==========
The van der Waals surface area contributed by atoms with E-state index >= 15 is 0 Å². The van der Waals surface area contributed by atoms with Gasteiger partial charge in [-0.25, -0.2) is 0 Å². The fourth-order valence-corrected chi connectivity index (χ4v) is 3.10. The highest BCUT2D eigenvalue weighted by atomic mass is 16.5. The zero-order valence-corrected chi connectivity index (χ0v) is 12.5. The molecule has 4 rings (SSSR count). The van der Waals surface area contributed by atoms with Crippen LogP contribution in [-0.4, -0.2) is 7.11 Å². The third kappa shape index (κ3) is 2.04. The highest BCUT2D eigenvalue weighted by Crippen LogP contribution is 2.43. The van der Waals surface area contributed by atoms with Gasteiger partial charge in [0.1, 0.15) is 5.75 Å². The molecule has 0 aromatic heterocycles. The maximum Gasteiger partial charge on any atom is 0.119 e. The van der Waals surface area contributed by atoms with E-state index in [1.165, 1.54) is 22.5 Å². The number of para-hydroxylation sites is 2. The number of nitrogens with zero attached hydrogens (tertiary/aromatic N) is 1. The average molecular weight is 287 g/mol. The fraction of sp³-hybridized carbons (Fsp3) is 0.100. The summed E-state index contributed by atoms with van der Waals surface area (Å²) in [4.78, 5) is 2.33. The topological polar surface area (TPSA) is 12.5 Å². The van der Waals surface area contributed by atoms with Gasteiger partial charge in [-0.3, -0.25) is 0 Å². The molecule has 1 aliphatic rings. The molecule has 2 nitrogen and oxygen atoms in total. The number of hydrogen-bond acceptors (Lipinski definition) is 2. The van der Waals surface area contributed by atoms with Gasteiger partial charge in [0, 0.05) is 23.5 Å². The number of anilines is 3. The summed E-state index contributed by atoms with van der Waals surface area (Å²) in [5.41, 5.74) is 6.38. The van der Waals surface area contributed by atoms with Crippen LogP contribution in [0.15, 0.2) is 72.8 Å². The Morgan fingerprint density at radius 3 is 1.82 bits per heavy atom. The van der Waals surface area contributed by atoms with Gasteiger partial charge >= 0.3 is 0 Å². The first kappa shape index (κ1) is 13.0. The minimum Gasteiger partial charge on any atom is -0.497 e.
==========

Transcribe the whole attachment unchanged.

The van der Waals surface area contributed by atoms with E-state index >= 15 is 0 Å². The van der Waals surface area contributed by atoms with Gasteiger partial charge in [-0.25, -0.2) is 0 Å². The fourth-order valence-corrected chi connectivity index (χ4v) is 3.10. The highest BCUT2D eigenvalue weighted by atomic mass is 16.5. The zero-order valence-corrected chi connectivity index (χ0v) is 12.5. The molecule has 4 rings (SSSR count). The van der Waals surface area contributed by atoms with Crippen LogP contribution in [-0.4, -0.2) is 7.11 Å². The third kappa shape index (κ3) is 2.04. The highest BCUT2D eigenvalue weighted by Crippen LogP contribution is 2.43. The van der Waals surface area contributed by atoms with Gasteiger partial charge in [0.1, 0.15) is 5.75 Å². The molecule has 0 aromatic heterocycles. The maximum Gasteiger partial charge on any atom is 0.119 e. The van der Waals surface area contributed by atoms with E-state index in [1.165, 1.54) is 22.5 Å². The number of para-hydroxylation sites is 2. The number of nitrogens with zero attached hydrogens (tertiary/aromatic N) is 1. The average molecular weight is 287 g/mol. The fraction of sp³-hybridized carbons (Fsp3) is 0.100. The summed E-state index contributed by atoms with van der Waals surface area (Å²) in [4.78, 5) is 2.33. The topological polar surface area (TPSA) is 12.5 Å². The van der Waals surface area contributed by atoms with Gasteiger partial charge in [-0.3, -0.25) is 0 Å². The molecule has 1 aliphatic rings. The molecule has 2 nitrogen and oxygen atoms in total. The number of hydrogen-bond acceptors (Lipinski definition) is 2. The van der Waals surface area contributed by atoms with Gasteiger partial charge in [0, 0.05) is 23.5 Å². The number of anilines is 3. The summed E-state index contributed by atoms with van der Waals surface area (Å²) in [5.41, 5.74) is 6.38. The van der Waals surface area contributed by atoms with Crippen LogP contribution in [0.15, 0.2) is 72.8 Å². The Morgan fingerprint density at radius 3 is 1.82 bits per heavy atom. The van der Waals surface area contributed by atoms with Gasteiger partial charge >= 0.3 is 0 Å². The first kappa shape index (κ1) is 13.0. The minimum Gasteiger partial charge on any atom is -0.497 e.